Edmond Memorial’s Peter Rolle shot in right as his match’s final buzzer sounded. Granted a takedown, it gave him a crucial 11-3 win. The victory was just enough for a major win that came as the third consecutive Memorial victory on the night, with the Bulldogs taking three of the first four weight pairings.
It also gave them a 13-6 advantage. Just about every athlete on the mat didn’t exist the last time North hasn’t won the City Championship. On Tuesday, in the early weights, it felt like this could be the night they might get to witness it.
But, North’s Nate Becker opened up the dual with a huge fall win over Matt Garcia. Finding a pin in the second period gave North six crucial, early points at a weight that — according to North head coach Andy Schneider — the Huskies weren’t even favored to win.
“(After the first period) I was thinking ‘It’d be nice to eek out a (minor) win here,” Schneider said of Becker, after he won the first two minutes on a takedown. Then, with 30 seconds left in the second period, Becker got the fall.
“That kind of set the tone for us,” Schneider said, mentioning that the most impactful match of the dual might have just been the very first.
Memorial’s Kyle Knowles tried to offset the pressure. Winning 12-2 at 152-pounds gave the Bulldogs another four team points. Memorial wanted more, though. Knowles’ lead was the same, 10-point edge after two periods. The ‘Dogs had choice for the third, too, and they picked top — hoping for two sets of near fall points to push them into technical fall territory.
It didn’t happen. North’s Jayden Villalobos was able to neutralize that plan, and — despite Knowles and Co.’s in-match complaints — no stalling points were awarded.
Sandwiching Knowles’ win was two gritty matches at 145 and 160. North’s Josh Parks struggled with blood time in both of his matches on the night. The first left him looking like he was in the early stages of mummification after the North training staff taped the plugs in his nose. The second came in a fall win Tuesday that helped bring the dual against Memorial within a single point.
That was a gut-check, and so was Charles Floyd’s win at 160. Floyd was up 8-4 after one, but he lost momentum in the second period. Memorial’s Cole Carroll thrice forced Floyd outside of the ring in that period. That earned him four points off penalties to Floyd, and it won Carroll the second 6-2. But Floyd grabbed a timely-takedown in the third, using the points to hold to a 13-11 minor win.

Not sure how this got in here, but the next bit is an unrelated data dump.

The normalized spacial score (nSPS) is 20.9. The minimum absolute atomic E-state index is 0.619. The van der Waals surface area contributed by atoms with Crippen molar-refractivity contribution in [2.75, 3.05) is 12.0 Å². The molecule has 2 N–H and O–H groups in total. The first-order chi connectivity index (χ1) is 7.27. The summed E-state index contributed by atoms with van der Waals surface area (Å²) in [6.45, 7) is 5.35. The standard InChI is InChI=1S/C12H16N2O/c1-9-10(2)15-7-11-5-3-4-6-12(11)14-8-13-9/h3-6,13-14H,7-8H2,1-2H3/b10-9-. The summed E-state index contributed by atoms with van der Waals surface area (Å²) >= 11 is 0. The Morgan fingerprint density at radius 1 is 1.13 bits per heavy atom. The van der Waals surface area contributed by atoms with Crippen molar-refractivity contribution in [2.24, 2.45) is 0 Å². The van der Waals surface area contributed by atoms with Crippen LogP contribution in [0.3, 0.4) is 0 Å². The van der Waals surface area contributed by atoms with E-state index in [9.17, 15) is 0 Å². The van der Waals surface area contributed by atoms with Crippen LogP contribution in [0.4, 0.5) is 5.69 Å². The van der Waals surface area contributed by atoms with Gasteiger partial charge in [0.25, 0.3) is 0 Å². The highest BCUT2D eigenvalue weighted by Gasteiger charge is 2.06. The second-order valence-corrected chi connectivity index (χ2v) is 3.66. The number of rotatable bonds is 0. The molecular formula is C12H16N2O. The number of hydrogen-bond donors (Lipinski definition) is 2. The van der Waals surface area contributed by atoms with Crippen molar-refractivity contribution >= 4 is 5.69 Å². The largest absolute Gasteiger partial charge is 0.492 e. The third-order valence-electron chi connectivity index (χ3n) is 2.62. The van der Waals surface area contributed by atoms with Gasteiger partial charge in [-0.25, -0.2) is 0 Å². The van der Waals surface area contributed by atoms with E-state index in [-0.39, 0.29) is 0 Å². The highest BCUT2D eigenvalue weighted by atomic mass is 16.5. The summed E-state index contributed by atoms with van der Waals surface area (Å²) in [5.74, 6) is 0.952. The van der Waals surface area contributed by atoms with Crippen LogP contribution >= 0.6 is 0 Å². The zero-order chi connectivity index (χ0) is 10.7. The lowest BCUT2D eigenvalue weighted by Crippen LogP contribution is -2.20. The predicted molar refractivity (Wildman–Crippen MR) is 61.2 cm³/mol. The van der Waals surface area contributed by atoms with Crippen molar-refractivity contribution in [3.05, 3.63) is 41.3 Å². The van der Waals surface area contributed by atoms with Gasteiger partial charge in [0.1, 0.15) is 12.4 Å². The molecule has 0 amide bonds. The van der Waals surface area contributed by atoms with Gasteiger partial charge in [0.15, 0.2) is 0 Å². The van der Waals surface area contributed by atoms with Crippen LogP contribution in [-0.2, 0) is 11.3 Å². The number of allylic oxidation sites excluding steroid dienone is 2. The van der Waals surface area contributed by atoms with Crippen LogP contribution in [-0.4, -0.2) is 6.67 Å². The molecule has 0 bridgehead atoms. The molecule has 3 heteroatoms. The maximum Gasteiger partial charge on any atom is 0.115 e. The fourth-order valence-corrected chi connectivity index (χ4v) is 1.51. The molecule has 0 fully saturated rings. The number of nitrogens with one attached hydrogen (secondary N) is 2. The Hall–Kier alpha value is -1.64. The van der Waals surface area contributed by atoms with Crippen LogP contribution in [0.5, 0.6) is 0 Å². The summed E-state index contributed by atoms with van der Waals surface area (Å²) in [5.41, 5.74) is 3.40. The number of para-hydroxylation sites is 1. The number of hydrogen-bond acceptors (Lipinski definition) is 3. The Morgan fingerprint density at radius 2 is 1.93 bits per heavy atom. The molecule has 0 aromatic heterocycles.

After the match, Schneider said he was concerned that a recent weight cut may have impacted Floyd’s ability.
“(Floyd) had been our 170-pounder for the first half the season,” the coach said. “We moved him down to 160. I could tell that weight cut — getting him down there — that hurt him. But, (the win) was a good way to get his hand raised.”
Schneider touched on Tuesday’s marquee 160-pound fight again, saying that Floyd’s opponent — Cole Carroll — might be someone to watch for in the upcoming years.
“I tell you what, there was a freshman on the other side: Cole Carroll. He did a heck of a job wrestling the way he did. I’m proud of the way (Carroll) wrestled today, too.”
Memorial looked poised to upset Tuesday night. Coming off one of their best Geary Tournament performances this past weekend — a seventh-placed team finish that saw Bam West (runner-up), Peter Rolle (runner-up), Kyle Knowles (third), Matt Garcia (fifth) and Garrett Johnson (sixth) all place — the Bulldogs looked hungry. And, at the time fo Floyd’s win, Memorial held a 17-15 dual advantage at the pairing’s halfway point.
But, two early falls from North’s Jake McCoy and Trey Bowman bookended three consecutive Memorial forfeits at 182, 195 and 220. Garrett McBride then won the 106-pound go 10-6, marking a 33-0 Huskies’ run.
“The Bulldogs have a great program this year. So hats off to our guys for coming in here and having the performance they had today,” Schneider said. “I’m super proud of them.”
The win serves as Edmond North’s 18th consecutive City Championship. It’s also another point for the Huskies to hang their season hats on. Though they’ve battled adversity, underperformance and injuries throughout the season’s first semester — they’re still undefeated and ranked No. 4 in Class 6A dual standings.
Despite that, the 18th might have been one of the toughest. Memorial, under second-year head coach Albert White, threw a solid, early punch, and Santa Fe even had stellar nights from a few wrestlers — namely Aiden Godbehere and Darrius Stewart — to make Tuesday one of the most competitive Three Dog Nights in recent memory.